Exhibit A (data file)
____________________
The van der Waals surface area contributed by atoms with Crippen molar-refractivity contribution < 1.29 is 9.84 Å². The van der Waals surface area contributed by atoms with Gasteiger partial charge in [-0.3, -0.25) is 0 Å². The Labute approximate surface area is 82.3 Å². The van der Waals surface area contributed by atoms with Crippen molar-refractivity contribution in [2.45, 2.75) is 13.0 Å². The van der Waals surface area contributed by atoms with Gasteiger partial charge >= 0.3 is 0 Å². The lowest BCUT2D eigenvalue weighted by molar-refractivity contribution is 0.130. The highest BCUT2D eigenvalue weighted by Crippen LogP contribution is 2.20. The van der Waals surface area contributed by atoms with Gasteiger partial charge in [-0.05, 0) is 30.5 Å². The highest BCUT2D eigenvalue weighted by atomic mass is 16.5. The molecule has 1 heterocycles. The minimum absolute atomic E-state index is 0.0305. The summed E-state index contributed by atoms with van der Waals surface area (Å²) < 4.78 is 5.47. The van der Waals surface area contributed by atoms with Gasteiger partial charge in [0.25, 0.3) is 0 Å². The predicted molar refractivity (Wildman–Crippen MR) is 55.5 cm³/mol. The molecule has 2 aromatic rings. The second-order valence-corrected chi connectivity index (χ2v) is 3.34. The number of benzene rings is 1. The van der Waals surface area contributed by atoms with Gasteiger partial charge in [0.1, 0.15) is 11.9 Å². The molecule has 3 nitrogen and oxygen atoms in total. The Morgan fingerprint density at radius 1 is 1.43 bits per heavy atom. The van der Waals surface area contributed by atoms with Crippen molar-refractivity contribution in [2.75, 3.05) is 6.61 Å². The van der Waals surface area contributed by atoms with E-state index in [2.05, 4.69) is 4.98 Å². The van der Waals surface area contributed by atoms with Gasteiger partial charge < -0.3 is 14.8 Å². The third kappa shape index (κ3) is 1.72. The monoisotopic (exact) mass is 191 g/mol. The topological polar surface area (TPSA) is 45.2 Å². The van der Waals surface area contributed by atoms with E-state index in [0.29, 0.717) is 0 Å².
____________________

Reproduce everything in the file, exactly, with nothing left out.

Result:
The van der Waals surface area contributed by atoms with Crippen molar-refractivity contribution < 1.29 is 9.84 Å². The van der Waals surface area contributed by atoms with Gasteiger partial charge in [-0.3, -0.25) is 0 Å². The Labute approximate surface area is 82.3 Å². The van der Waals surface area contributed by atoms with Crippen molar-refractivity contribution in [2.45, 2.75) is 13.0 Å². The van der Waals surface area contributed by atoms with Gasteiger partial charge >= 0.3 is 0 Å². The lowest BCUT2D eigenvalue weighted by molar-refractivity contribution is 0.130. The highest BCUT2D eigenvalue weighted by Crippen LogP contribution is 2.20. The van der Waals surface area contributed by atoms with Gasteiger partial charge in [-0.05, 0) is 30.5 Å². The highest BCUT2D eigenvalue weighted by atomic mass is 16.5. The molecule has 1 heterocycles. The minimum absolute atomic E-state index is 0.0305. The summed E-state index contributed by atoms with van der Waals surface area (Å²) < 4.78 is 5.47. The van der Waals surface area contributed by atoms with Gasteiger partial charge in [0.25, 0.3) is 0 Å². The predicted molar refractivity (Wildman–Crippen MR) is 55.5 cm³/mol. The molecule has 2 aromatic rings. The second-order valence-corrected chi connectivity index (χ2v) is 3.34. The number of benzene rings is 1. The van der Waals surface area contributed by atoms with Gasteiger partial charge in [0.1, 0.15) is 11.9 Å². The molecule has 3 nitrogen and oxygen atoms in total. The Morgan fingerprint density at radius 1 is 1.43 bits per heavy atom. The van der Waals surface area contributed by atoms with Crippen molar-refractivity contribution in [2.75, 3.05) is 6.61 Å². The van der Waals surface area contributed by atoms with E-state index in [2.05, 4.69) is 4.98 Å². The van der Waals surface area contributed by atoms with Gasteiger partial charge < -0.3 is 14.8 Å². The third kappa shape index (κ3) is 1.72. The monoisotopic (exact) mass is 191 g/mol. The topological polar surface area (TPSA) is 45.2 Å². The van der Waals surface area contributed by atoms with E-state index in [0.29, 0.717) is 0 Å².